The other reason why I write is to express deep gratitude for ministering to us, your brothers and sisters in Christ throughout the world who have read your eulogy. I read it in today’s Guardian online and immediately HAD to send it to a dear friend who has just lost a relative – a deeply devoted Christian with an outstanding testimony – in the Haiti earthquake. The friend’s response was immediate and positive.

    You may not be conscious of what you have done. You merely set out to express your heart about your beloved sister. But God has used what you wrote to accomplish “exceedingly abundantly” above anything that we can imagine. Indeed, our best deeds as Christians are often done when we act in character without any thought of reward or recognition. Paul never intended to write scripture: it was his deep pastoral love and care for the church that made him put pen to parchment, often in tears and anguish over the little flock scattered about in Asia and Europe. The Holy Spirit used this to create masterpieces of theological exposition that have been of immeasurable benefit to the church through the ages.

    As a church pastor, I often have to deal with grieving, questioning brethren. And herein my other reason for gratitude to you: a large part of helping the bereaved is often educating them on the true import of death for a true believer. Increasingly I find that I must start by first deprogramming them of a mindset that sees physical death as the ultimate disaster. Unfortunately, we pastors are at fault, since we have taught them (either explicitly or by implication) that success is measured in material terms, so it is entirely logical for them to come to that conclusion or adopt that mindset! The symptoms are everywhere: two examples should suffice – (i) testimonies are focused on material breakthroughs (when last did you hear a testimony of greater consecration, a besetting sin overcome, etc.?); (ii) a child of God dies ‘unexpectedly’ (you know what I mean… either suddenly in an accident, or in defiance of a whole string of “prophecies” promising miraculous healing) and no one talks about it, or everyone acts as if nothing happened; when in fact it was an occasion for celebrating someone’s graduation! I once had to confront a fellow pastor who spoke as if death was the worst thing that could happen. Unknown to this pastor, a young person in the congregation happened to have lost their spouse after a painful struggle with cancer. Both of them were devoted Christians. This person was distraught and I had to spend some time ministering to them to restore their equanimity.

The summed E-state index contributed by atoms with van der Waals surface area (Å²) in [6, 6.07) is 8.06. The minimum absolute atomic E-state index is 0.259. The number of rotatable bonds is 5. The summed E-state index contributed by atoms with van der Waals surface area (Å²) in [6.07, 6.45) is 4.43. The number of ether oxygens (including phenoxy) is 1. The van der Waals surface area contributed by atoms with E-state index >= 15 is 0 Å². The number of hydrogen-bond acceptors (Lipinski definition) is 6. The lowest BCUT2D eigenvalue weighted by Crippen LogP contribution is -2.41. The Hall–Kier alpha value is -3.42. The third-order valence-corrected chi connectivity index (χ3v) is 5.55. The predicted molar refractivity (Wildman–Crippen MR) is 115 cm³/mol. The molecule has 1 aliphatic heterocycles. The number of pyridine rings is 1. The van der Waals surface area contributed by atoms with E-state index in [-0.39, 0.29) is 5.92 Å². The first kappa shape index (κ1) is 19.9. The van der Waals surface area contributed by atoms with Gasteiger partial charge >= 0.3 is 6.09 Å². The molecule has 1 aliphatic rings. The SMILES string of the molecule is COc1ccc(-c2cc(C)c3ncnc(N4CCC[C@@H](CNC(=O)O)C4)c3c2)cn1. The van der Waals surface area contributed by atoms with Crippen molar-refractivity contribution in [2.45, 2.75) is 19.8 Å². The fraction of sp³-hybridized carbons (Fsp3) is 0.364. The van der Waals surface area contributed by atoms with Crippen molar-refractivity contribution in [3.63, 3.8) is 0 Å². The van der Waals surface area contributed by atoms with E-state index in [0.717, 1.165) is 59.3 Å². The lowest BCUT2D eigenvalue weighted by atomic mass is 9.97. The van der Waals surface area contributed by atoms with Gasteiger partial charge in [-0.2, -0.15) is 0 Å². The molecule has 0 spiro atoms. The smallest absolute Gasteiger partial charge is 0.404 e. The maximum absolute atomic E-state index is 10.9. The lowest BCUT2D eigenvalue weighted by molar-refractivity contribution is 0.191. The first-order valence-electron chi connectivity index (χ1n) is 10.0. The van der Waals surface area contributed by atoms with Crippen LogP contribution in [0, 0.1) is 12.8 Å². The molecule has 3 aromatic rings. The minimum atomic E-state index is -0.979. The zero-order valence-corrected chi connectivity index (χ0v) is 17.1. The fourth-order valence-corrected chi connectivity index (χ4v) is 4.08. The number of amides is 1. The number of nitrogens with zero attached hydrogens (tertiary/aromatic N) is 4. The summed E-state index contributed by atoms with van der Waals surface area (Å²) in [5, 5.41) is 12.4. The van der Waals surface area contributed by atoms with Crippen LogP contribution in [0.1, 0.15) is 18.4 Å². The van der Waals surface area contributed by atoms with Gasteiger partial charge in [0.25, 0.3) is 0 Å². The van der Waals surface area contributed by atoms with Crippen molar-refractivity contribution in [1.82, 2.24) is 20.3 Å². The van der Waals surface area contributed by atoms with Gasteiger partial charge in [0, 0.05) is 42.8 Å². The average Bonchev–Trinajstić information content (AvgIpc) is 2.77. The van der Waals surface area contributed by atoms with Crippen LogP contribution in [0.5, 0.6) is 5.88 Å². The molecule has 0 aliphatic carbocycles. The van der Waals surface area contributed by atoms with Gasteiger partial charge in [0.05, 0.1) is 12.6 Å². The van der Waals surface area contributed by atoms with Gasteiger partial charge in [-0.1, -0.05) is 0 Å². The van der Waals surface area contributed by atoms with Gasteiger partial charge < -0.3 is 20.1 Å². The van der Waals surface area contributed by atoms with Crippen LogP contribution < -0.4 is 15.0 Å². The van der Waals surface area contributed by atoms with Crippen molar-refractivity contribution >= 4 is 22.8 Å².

In complete contrast, in your article, you exhibit the type of faith and character I often urge on my grieving brethren. You do not minimise your loss or the reality of your grief; at the same time you are not mourning like those who have no hope (1st Thessalonians 4:13). You rightly recognize that your beloved sister has run her race and finished her course, and to paraphrase Paul again, has received the crown of righteousness laid up for her (2nd Timothy 4:8). I am not easily moved but I must confess that what you wrote brought tears to my eyes.

    I hope one day to have the privilege of meeting you in person – I know it will ultimately happen, if not here on earth definitely in glory. I would also love to meet your pastor or whoever it was that brought you up in the Lord to have the right outlook in these matters. They are to be commended for contending for the true faith.

    May the Lord who gives peace that passes understanding, fill you with joy and peace as you remember your sister’s life. May the Father of all mercies and the Lord of all comfort comfort her husband, children and other loved ones. Once again, thank you for sharing not just your grief, but the One who makes our lives worth living; the One of whom David testified that His lovingkindness was better than life itself. To Him who sits on the throne, the immortal, invisible, and only wise God, be glory for ever and ever, amen!

  • A beautiful and touching piece this is..The death of aunty Shade is indeed very painful and sad…i wish i wasn’t her..but who are we to question God!!Thank God she knew her God,she will be resting in the Lord’s bosom now.May God grant you and all these she left behind the fortitude to bear the loss.

  • Panaki, i share in your grief at this time, Shade was indeed a good example of a virtuos woman, Our consolation is that she knew her God and that we will meet in glory. My heart goes out to Ade, Mummy and the kids too. It is well.

  • I never knew her, but I know people that knew for the longest time, and their testimony of her is so heart warming like yours, the world is indeed poorer for her loss! Sorry for your loss

  • What an emotionally moving article! I am so sorry for your loss. May Folashade, Feyisara Laniyan’s soul rest in perfect peace.